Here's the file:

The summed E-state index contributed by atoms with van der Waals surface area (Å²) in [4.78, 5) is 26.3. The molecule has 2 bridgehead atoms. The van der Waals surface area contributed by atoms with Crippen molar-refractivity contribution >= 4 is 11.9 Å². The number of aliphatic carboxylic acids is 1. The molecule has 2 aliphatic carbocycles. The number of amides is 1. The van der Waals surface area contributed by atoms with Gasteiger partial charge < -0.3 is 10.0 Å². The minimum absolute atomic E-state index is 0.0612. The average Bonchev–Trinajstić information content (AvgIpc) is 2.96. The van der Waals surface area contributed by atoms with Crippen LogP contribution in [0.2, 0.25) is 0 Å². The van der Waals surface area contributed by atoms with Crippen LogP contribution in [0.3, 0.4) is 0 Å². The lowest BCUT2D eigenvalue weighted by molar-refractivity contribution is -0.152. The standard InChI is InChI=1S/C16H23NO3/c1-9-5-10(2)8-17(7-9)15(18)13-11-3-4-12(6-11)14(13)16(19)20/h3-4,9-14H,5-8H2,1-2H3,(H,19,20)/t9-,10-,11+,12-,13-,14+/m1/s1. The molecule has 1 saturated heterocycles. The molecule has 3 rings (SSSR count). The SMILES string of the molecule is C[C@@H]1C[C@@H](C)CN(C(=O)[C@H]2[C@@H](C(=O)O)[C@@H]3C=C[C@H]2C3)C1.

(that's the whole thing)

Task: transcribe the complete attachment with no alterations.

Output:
The summed E-state index contributed by atoms with van der Waals surface area (Å²) in [4.78, 5) is 26.3. The molecule has 2 bridgehead atoms. The van der Waals surface area contributed by atoms with Crippen molar-refractivity contribution >= 4 is 11.9 Å². The number of aliphatic carboxylic acids is 1. The molecule has 2 aliphatic carbocycles. The number of amides is 1. The van der Waals surface area contributed by atoms with Gasteiger partial charge < -0.3 is 10.0 Å². The minimum absolute atomic E-state index is 0.0612. The average Bonchev–Trinajstić information content (AvgIpc) is 2.96. The van der Waals surface area contributed by atoms with Crippen LogP contribution in [0.2, 0.25) is 0 Å². The van der Waals surface area contributed by atoms with Crippen LogP contribution in [0.3, 0.4) is 0 Å². The lowest BCUT2D eigenvalue weighted by molar-refractivity contribution is -0.152. The standard InChI is InChI=1S/C16H23NO3/c1-9-5-10(2)8-17(7-9)15(18)13-11-3-4-12(6-11)14(13)16(19)20/h3-4,9-14H,5-8H2,1-2H3,(H,19,20)/t9-,10-,11+,12-,13-,14+/m1/s1. The molecule has 1 saturated heterocycles. The molecule has 3 rings (SSSR count). The SMILES string of the molecule is C[C@@H]1C[C@@H](C)CN(C(=O)[C@H]2[C@@H](C(=O)O)[C@@H]3C=C[C@H]2C3)C1.